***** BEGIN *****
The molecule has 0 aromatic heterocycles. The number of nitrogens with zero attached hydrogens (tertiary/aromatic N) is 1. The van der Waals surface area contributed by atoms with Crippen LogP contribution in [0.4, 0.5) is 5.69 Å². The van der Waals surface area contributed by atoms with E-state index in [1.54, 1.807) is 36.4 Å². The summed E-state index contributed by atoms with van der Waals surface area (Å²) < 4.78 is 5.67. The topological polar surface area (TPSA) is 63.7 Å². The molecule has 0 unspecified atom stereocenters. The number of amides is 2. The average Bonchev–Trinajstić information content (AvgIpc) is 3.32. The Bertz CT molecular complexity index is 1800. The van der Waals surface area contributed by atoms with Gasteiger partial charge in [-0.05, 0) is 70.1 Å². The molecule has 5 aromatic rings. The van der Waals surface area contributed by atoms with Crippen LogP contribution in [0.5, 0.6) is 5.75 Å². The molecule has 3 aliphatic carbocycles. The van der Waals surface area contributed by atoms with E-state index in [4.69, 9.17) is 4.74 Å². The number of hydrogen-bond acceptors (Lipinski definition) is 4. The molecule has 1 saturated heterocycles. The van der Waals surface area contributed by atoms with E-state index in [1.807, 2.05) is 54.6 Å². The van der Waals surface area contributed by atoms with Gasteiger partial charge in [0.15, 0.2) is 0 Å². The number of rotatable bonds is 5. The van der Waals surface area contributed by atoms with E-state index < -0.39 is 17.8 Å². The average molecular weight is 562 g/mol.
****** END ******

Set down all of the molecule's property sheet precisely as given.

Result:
The molecule has 0 aromatic heterocycles. The number of nitrogens with zero attached hydrogens (tertiary/aromatic N) is 1. The van der Waals surface area contributed by atoms with Crippen LogP contribution in [0.4, 0.5) is 5.69 Å². The van der Waals surface area contributed by atoms with E-state index in [1.54, 1.807) is 36.4 Å². The summed E-state index contributed by atoms with van der Waals surface area (Å²) < 4.78 is 5.67. The topological polar surface area (TPSA) is 63.7 Å². The molecule has 0 unspecified atom stereocenters. The number of amides is 2. The average Bonchev–Trinajstić information content (AvgIpc) is 3.32. The Bertz CT molecular complexity index is 1800. The van der Waals surface area contributed by atoms with Gasteiger partial charge in [-0.05, 0) is 70.1 Å². The molecule has 5 aromatic rings. The van der Waals surface area contributed by atoms with Crippen LogP contribution in [0.5, 0.6) is 5.75 Å². The molecule has 3 aliphatic carbocycles. The van der Waals surface area contributed by atoms with E-state index in [4.69, 9.17) is 4.74 Å². The number of hydrogen-bond acceptors (Lipinski definition) is 4. The molecule has 1 saturated heterocycles. The van der Waals surface area contributed by atoms with E-state index in [1.807, 2.05) is 54.6 Å². The van der Waals surface area contributed by atoms with Gasteiger partial charge in [0.15, 0.2) is 0 Å². The number of rotatable bonds is 5. The van der Waals surface area contributed by atoms with E-state index < -0.39 is 17.8 Å². The average molecular weight is 562 g/mol.